Northern Ireland Bureau, 2020-2022 Strategy Report.

This (draft) document is the Northern Ireland Bureau’s strategy for engaging and developing a mutually beneficial relationship with the People’ Republic of China for the period 2020 to 2022.

1.2   The strategy is a continuation of the previous strategy approved by ministers and reflects the future operating environment, at home, in China and internationally. It also builds on the experience of the work to date of the Northern Ireland Bureau in China, its Northern Ireland partners and stakeholders.

1.3   The strategy also reflects the mission and objectives of the Northern Ireland International Relations strategy approved in 2014 and refreshed in 2018.

1.4   The strategy provides direction and purpose to the Northern Ireland Bureau to operate in China on behalf of the Executive, its departments and agencies and in support of other public sector bodies. It also acknowledges that the objectives and desired impact of this strategy will not be achieved solely by public bodies, but recognizes the contribution and role of other stakeholders, including NI Councils and the business community, in maximizing opportunities in our relationship with China. The Bureau seeks to positively influence government and other decision makers in China, to look favorably on Northern Ireland as a preferred region to work with and therefore encourage its provincial, municipal governments, its businesses, universities and other organizations to work with Northern Ireland organizations to achieve positive outcomes.

1.5   As a Devolved Administration, there are limitations to our international role as international relations remains mainly an excepted matter for the UK Government.  The Executive therefore is committed to the International Protocols and Treaties agreed to by the UK government and also those supported by the European Union and Ireland.  We are focused on those international objectives for which we have responsibility and that address our Programme for Government commitments. As we move much more into international relations, we are becoming more aware of the complexities and sensitivities around issues. Our intention, given the path we have travelled in Northern Ireland, is to try and contribute positively to those issues by sharing our experience with others. We will share our experience of developing our accountable government, addressing equality issues and the benefits of this approach towards enhancing business and economic growth, which requires stable, secure and non- contentious environments in which to operate.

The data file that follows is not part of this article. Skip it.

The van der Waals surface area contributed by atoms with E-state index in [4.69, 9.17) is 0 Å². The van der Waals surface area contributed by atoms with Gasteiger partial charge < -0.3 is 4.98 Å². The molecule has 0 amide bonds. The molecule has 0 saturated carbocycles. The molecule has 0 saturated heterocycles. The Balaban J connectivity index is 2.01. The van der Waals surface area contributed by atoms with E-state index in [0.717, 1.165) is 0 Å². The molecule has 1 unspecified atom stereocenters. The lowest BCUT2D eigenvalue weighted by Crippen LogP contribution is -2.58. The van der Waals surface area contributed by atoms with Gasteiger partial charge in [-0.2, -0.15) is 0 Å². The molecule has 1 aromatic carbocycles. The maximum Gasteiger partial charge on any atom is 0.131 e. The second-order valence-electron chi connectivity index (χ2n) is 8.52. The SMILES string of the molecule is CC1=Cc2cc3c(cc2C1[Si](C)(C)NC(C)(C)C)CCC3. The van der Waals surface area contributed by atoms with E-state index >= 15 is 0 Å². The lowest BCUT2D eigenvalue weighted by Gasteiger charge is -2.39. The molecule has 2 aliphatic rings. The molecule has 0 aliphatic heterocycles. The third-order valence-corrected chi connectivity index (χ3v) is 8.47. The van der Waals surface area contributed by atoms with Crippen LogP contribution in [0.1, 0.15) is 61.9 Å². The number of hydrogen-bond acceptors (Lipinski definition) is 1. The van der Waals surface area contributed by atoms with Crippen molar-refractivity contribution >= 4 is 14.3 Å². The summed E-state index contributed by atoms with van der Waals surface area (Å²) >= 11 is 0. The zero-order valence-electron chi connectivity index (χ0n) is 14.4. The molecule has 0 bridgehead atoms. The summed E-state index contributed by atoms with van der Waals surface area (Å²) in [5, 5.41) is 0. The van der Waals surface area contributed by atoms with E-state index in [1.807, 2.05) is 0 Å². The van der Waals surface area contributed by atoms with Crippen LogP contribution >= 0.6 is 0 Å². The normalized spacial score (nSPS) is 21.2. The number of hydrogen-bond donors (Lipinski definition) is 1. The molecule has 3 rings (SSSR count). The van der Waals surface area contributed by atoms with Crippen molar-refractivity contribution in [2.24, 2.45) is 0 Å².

Background.

2.1   The Northern Ireland Bureau in China (NIB) is the Executive’s diplomatic office based in Beijing in the British Embassy and with a Foreign Owned Representative Office outside the embassy compound. NIB represents the Executive, its Departments and their agencies and encourages and supports the work of other public bodies, councils, educational and commercial organizations doing business with, or hoping to do business with, Chinese organizations. The Bureau presents Northern Ireland’s official policy on devolved matters to the Chinese central, provincial and municipal government organizations. It also represents the Northern Ireland government and its agencies within the UK mission and will seek to ensure Northern Irelands interests are reflected in the development and implementation of policy and programmes in China and between the UK and China.

2.2   The Executive’s formal relationship started in 2012 with the visit to Northern Ireland by Vice Premier Liu Yandong. During a return visit to China in 2013 from then, the First and deputy First Ministers agreed to open a diplomatic office in China and the Chinese government agreed to open a Consular office in Northern Ireland. The Bureau initiated operations in China in September 2014 and now employs a Director from the Northern Ireland Civil Service and two locally engaged staff.

 

3.0   THE N.I. EXECUTIVE'S MISSION FOR CHINA.

3.1   To strengthen the relationship with the government and people of China, and to identify areas that will be of mutual and practical benefit.

3.2   EXECUTIVE’S OBJECTIVES FOR CHINA.

  • Increase trade and economic activity.
  • Increase the number of students exchanges between China and NI.
  • Collaborate on Science and Technology development.
  • Learn more about each other's Culture and Sport.
  • Share Best Practice in Addressing Global Priorities.
  • Develop Partnerships with Regions and Organisations in China.

3.3   The relationship with China has gone from strength to strength over that period and increased activity also in Northern Ireland, led by the Chinese Consulate. A number of highlights of the developing relationship are-  

  • 6 NI ministerial, 1 Assembly and 2 Head of Civil Service visits to China.
  • 3 senior Chinese ministers visit to NI
  • Over 12 senior provincial government visits to NI and 7 economic delegations.
  • NI hosts the third Regional Leaders Summit.
  • 104 senior Chinese officials attend the Regional Leaders Summit in NI.
  • 2 formal agreements with Liaoning and Hubei provinces
  • 4 NI Council and Chinese Sister City partnerships agreed.
  • Lobbied to secure market access for NI pork and dairy producers.
  • Trade has increased from £90 million to almost £200 million
  • 3 Chinese investments in NI companies.
  • Visitors from China increased from an estimated 40,000 to around 80,000
  • Hanban committed almost £3 million to NI Confucius institute to send  teachers to NI
  • Queens University Belfast launched the joint China Queens College in Shenyang.
  • Ulster University formal agreement with Dongbei University of Finance & Economics